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AFTER the part of the coast opposite1 to Rhodes, the boundary of which is Dædala, in sailing thence towards the east, we come to Lycia, which extends to Pamphylia; next is Pamphylia, extending as far as Cilicia Tracheia, which reaches as far as the Cilicians, situated about the Bay of Issus. These are parts of the peninsula, the isthmus of which we said was the road from Issus as far as Amisus,2 or, according to some authors, to Sinope. The country beyond the Taurus consists of the narrow line of sea-coast extending from Lycia to the places about Soli, the present Pompeiopolis. Then the sea-coast near the Bay of Issus, beginning from Soli and Tarsus, spreads out into plains. The description of this coast will complete the account of the whole peninsula. We shall then pass to the rest of Asia without the Taurus, and lastly we shall describe Africa.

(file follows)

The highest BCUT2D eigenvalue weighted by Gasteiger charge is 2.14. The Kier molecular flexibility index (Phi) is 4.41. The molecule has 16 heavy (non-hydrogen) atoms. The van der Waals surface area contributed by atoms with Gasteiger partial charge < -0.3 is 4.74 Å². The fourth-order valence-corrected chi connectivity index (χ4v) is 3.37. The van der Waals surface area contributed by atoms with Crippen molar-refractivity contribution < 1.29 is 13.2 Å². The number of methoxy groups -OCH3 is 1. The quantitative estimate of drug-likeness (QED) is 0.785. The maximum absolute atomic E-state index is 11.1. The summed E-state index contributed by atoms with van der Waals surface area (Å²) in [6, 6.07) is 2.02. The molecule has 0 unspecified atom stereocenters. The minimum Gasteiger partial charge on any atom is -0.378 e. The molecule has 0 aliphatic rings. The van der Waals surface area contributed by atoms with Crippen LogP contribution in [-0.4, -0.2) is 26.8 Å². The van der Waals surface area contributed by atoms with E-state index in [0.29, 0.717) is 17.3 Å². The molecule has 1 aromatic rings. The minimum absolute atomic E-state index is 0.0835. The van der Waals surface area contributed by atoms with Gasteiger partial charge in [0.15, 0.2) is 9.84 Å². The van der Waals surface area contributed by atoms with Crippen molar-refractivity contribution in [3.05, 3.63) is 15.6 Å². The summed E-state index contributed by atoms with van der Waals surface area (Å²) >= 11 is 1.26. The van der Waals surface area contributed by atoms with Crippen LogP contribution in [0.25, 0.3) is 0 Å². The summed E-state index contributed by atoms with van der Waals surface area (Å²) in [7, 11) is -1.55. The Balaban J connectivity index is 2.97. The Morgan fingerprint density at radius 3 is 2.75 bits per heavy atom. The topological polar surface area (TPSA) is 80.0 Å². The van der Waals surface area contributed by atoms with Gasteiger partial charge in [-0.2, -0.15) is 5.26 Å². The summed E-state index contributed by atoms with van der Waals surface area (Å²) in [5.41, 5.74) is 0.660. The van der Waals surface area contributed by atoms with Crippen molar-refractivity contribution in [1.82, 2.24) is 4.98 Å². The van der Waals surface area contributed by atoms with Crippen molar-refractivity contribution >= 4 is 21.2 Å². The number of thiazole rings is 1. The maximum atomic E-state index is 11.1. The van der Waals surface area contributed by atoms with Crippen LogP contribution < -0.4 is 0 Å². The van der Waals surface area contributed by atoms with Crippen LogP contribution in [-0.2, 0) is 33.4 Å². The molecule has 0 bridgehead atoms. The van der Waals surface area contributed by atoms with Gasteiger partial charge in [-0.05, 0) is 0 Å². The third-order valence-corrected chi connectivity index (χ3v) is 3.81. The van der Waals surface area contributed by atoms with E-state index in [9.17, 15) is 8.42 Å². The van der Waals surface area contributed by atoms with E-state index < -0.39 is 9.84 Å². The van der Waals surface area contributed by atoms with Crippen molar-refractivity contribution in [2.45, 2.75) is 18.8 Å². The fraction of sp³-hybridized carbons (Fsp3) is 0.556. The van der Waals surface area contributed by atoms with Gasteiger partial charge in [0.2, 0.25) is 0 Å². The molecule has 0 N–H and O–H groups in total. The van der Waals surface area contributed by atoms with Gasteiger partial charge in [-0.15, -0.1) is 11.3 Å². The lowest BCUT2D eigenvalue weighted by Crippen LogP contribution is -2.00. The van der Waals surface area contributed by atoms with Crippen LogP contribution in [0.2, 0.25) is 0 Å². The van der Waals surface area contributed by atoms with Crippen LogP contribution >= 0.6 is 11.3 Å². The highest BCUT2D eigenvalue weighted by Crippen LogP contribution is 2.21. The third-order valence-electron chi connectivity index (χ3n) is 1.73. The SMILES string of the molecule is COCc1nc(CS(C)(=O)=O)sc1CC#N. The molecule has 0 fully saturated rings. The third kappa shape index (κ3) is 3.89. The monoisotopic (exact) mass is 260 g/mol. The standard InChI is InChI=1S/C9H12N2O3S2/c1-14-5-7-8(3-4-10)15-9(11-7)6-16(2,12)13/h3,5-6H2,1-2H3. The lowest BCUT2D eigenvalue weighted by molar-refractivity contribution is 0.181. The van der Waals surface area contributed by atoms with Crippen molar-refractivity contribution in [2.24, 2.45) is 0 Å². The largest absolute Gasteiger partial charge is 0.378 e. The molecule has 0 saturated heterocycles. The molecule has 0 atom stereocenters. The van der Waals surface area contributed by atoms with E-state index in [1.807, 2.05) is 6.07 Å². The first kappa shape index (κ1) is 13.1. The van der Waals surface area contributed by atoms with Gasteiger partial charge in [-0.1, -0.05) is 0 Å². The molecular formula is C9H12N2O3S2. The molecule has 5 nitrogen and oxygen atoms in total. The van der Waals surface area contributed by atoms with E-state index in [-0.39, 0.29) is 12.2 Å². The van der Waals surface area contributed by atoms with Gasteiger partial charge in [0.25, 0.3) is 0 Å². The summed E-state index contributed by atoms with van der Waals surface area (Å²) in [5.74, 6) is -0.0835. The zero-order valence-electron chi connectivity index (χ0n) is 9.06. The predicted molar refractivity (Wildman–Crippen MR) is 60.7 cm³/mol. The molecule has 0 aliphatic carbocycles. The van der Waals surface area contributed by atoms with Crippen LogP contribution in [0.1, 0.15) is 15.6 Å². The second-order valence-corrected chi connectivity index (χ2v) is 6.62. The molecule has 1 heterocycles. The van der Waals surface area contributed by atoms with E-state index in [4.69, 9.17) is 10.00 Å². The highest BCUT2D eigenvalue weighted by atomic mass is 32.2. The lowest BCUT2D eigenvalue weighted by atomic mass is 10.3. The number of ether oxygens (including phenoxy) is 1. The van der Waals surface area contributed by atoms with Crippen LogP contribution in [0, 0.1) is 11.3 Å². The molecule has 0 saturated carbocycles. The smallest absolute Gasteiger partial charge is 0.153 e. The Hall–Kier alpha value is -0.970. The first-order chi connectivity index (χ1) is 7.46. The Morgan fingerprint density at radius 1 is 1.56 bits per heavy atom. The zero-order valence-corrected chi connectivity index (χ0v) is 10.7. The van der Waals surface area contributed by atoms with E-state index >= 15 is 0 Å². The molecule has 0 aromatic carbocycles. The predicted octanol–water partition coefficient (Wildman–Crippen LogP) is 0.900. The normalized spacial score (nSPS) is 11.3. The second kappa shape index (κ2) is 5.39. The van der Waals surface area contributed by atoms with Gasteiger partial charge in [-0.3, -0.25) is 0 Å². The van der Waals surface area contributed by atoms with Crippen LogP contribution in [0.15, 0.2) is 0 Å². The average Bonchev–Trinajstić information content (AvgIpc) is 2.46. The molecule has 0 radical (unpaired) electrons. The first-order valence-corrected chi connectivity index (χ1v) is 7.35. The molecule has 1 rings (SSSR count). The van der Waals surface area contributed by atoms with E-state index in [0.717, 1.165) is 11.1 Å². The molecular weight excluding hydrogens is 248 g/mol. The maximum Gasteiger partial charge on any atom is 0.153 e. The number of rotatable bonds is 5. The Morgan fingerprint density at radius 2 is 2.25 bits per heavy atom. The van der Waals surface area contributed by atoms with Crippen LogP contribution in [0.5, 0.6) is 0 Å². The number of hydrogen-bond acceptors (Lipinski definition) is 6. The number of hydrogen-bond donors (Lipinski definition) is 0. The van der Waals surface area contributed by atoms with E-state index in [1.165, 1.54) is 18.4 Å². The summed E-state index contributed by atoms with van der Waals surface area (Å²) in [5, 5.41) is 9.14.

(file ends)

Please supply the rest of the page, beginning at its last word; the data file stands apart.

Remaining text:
1 μετὰ τὴν ῾ποδίων πεοͅαίαν, or, ‘After the Peræa of Rhodes.’ Peræa was the name of the coast of Caria opposite to Rhodes, which for several centuries formed a dependency of that opulent republic. In the time of Scylax, the Rhodians possessed only the peninsula immediately in face of their island. As a reward for their assistance in the Antiochian war, the Romans gave them a part of Lycia, and all Caria as far as the Mæander. By having adopted a less prudent policy in the second Macedonic war, they lost it all, including Caunus, the chief town of Peræa. It was not long, however, before it was restored to them, together with the small islands near Rhodes; and from this time Peræa retained the limits which Strabo has described, namely, Dedala on the east and Mount Loryma on the west, both included Vespasian finally reduced Rhodes itself into the provincial form, and joined it to Caria.—Leake.
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